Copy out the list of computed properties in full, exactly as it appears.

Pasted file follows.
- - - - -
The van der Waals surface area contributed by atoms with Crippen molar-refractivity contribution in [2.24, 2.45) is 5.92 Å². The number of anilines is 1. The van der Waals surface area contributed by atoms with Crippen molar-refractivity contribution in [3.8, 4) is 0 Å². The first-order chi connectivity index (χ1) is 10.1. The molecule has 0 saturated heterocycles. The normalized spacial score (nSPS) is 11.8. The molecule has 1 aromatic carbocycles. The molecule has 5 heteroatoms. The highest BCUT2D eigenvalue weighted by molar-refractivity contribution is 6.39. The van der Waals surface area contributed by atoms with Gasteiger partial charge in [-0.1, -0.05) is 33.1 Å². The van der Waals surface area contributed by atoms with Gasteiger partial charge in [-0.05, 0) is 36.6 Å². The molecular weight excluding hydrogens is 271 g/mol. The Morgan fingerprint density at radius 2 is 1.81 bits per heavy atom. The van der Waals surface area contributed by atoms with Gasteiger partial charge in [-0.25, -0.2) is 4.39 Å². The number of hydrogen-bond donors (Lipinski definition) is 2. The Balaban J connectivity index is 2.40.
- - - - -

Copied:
The van der Waals surface area contributed by atoms with Crippen molar-refractivity contribution in [2.24, 2.45) is 5.92 Å². The number of anilines is 1. The van der Waals surface area contributed by atoms with Crippen molar-refractivity contribution in [3.8, 4) is 0 Å². The first-order chi connectivity index (χ1) is 10.1. The molecule has 0 saturated heterocycles. The normalized spacial score (nSPS) is 11.8. The molecule has 1 aromatic carbocycles. The molecule has 5 heteroatoms. The highest BCUT2D eigenvalue weighted by molar-refractivity contribution is 6.39. The van der Waals surface area contributed by atoms with Gasteiger partial charge in [-0.1, -0.05) is 33.1 Å². The van der Waals surface area contributed by atoms with Gasteiger partial charge in [-0.05, 0) is 36.6 Å². The molecular weight excluding hydrogens is 271 g/mol. The Morgan fingerprint density at radius 2 is 1.81 bits per heavy atom. The van der Waals surface area contributed by atoms with Gasteiger partial charge in [-0.25, -0.2) is 4.39 Å². The number of hydrogen-bond donors (Lipinski definition) is 2. The Balaban J connectivity index is 2.40.